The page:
I’m Getting Weak! A Story of Weak Side Carry Transition (So Far)

draw_mirroredI am right-handed, but I am left-eye dominant. Although I shoot handguns right-handed, I shoot long guns left-handed. I figure that being cross-eye dominate is better than being dominantly cross-eyed.

Being a right-handed handgun shooter, the right side is also the strongest side. Like most, I favor the strong side, but I also realize that there may be times when I need to shoot a handgun with the weaker hand and this usually involves swapping the handgun from the strong hand to the weak hand. I don’t practice this strong-side-to-weak-side exchange often enough at home or when I ma at the range; the concentration is primarily strong-side draw to strong-side shooting stance.

I find that we like to challenge ourselves, even with little things, although shooting a firearm would not be considered a little thing as it is a serious matter. My challenge to myself was not only to better my weak-side shooting skills, but to totally immerse myself into weak-side training. Now, weak-side gun handling is more than simply going to the range and shooting weak-side for each shooting session. If I carry strong-side, which I do, I am not really committing myself to weak-side gun handling. To be fully effective as a weak-side handgun operator, I also needed to carry the handgun on the weak side. Moreover, this also meant practicing the draw stroke from the weak side, presenting the pistol, acclimating to the grip, acclimating to the trigger, and putting rounds downrange effectively. In short, I am trying to undue a plethora of years practice, handling, and packing a pistol on my strong side to become an effective weak-side gun handler. The ultimate goal is to become as comfortable operating from my weak side as I am operating from the strong side. Some folks are naturally ambidextrous; I am not one of those folks. Aside from the fact that my right side is older than my left side, and has experienced most things from the right side, I felt that it was time for the left side to play catch-up.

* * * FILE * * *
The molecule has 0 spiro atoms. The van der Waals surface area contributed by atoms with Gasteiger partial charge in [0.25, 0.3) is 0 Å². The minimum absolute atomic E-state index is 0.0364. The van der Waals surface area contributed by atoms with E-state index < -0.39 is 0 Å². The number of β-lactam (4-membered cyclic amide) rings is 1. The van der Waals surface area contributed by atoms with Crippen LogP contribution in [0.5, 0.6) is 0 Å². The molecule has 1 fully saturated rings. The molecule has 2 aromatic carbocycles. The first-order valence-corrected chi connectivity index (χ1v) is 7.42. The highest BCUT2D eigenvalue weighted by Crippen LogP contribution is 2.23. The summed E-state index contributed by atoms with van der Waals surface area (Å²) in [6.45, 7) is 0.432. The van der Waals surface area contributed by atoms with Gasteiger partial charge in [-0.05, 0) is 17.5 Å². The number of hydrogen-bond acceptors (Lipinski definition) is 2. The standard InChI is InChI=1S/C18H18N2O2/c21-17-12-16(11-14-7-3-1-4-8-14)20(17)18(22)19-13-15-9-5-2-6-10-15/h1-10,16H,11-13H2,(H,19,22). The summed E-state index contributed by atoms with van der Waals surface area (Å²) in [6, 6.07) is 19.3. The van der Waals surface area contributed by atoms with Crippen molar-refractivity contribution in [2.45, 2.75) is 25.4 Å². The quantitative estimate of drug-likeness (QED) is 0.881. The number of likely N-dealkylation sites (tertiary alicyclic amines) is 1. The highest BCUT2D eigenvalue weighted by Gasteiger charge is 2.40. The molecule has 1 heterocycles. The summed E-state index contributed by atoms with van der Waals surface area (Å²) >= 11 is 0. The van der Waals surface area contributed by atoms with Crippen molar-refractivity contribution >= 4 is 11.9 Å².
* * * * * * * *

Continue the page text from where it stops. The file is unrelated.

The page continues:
One of the first things that I had to consider for this endeavor was what firearm to consider for this transition. Although, the 1911-based pistol is my first love, it was discounted. Although discounted for several reasons, the primary reason was safety.

I would be operating the 1911 from my non-dominant side. While I have done so, it was usually through transitioning the firearm from one hand to the other and not carrying or performing a draw-stroke from the left side with the weak-side hand. Additionally, there is the locating of the 1911’s thumb safety, which is on the left side of the pistol. While advantageous to the right-handed shooter, its location is not friendly to the left-handed shooter even though many left-handed shooters do just fine with the 1911, but they operate the pistol with their strong hand and it becomes more natural to them. I am transitioning to the left hand (my weak hand) and htat is not natural to me.